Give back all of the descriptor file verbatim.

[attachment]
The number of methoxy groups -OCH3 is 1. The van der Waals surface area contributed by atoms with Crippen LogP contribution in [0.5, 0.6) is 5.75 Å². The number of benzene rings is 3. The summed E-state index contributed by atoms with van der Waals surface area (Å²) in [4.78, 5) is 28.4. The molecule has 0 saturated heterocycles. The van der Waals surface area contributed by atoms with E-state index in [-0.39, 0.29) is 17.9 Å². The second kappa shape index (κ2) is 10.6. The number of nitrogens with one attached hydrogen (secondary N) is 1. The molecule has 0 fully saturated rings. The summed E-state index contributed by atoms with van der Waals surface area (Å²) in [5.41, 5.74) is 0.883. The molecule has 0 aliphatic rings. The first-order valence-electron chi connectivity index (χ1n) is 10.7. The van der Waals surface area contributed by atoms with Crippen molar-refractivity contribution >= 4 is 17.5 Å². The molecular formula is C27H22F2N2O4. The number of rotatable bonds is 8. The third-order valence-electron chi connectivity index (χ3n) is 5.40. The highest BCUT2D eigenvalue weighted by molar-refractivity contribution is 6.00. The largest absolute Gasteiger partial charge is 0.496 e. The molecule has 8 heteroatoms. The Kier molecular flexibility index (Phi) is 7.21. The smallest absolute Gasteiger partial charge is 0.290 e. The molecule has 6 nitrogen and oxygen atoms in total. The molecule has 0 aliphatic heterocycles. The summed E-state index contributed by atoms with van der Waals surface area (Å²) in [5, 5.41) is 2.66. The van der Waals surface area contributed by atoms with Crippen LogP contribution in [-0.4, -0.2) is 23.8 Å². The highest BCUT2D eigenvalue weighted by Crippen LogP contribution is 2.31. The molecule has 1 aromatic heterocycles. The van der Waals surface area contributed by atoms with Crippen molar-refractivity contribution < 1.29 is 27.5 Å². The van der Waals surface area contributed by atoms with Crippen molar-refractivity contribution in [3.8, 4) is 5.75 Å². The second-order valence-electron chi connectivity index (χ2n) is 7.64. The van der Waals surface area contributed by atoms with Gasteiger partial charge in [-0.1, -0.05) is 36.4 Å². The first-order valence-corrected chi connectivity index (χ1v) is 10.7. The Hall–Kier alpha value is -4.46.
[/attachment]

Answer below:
The number of methoxy groups -OCH3 is 1. The van der Waals surface area contributed by atoms with Crippen LogP contribution in [0.5, 0.6) is 5.75 Å². The number of benzene rings is 3. The summed E-state index contributed by atoms with van der Waals surface area (Å²) in [4.78, 5) is 28.4. The molecule has 0 saturated heterocycles. The van der Waals surface area contributed by atoms with E-state index in [-0.39, 0.29) is 17.9 Å². The second kappa shape index (κ2) is 10.6. The number of nitrogens with one attached hydrogen (secondary N) is 1. The molecule has 0 fully saturated rings. The summed E-state index contributed by atoms with van der Waals surface area (Å²) in [5.41, 5.74) is 0.883. The molecule has 0 aliphatic rings. The first-order valence-electron chi connectivity index (χ1n) is 10.7. The van der Waals surface area contributed by atoms with Crippen molar-refractivity contribution >= 4 is 17.5 Å². The molecular formula is C27H22F2N2O4. The number of rotatable bonds is 8. The third-order valence-electron chi connectivity index (χ3n) is 5.40. The highest BCUT2D eigenvalue weighted by molar-refractivity contribution is 6.00. The largest absolute Gasteiger partial charge is 0.496 e. The molecule has 8 heteroatoms. The Kier molecular flexibility index (Phi) is 7.21. The smallest absolute Gasteiger partial charge is 0.290 e. The molecule has 6 nitrogen and oxygen atoms in total. The molecule has 0 aliphatic heterocycles. The summed E-state index contributed by atoms with van der Waals surface area (Å²) in [5, 5.41) is 2.66. The van der Waals surface area contributed by atoms with Crippen LogP contribution in [-0.4, -0.2) is 23.8 Å². The highest BCUT2D eigenvalue weighted by Crippen LogP contribution is 2.31. The molecule has 1 aromatic heterocycles. The van der Waals surface area contributed by atoms with Crippen molar-refractivity contribution < 1.29 is 27.5 Å². The van der Waals surface area contributed by atoms with Crippen molar-refractivity contribution in [3.8, 4) is 5.75 Å². The second-order valence-electron chi connectivity index (χ2n) is 7.64. The van der Waals surface area contributed by atoms with Gasteiger partial charge in [-0.1, -0.05) is 36.4 Å². The first-order valence-corrected chi connectivity index (χ1v) is 10.7. The Hall–Kier alpha value is -4.46.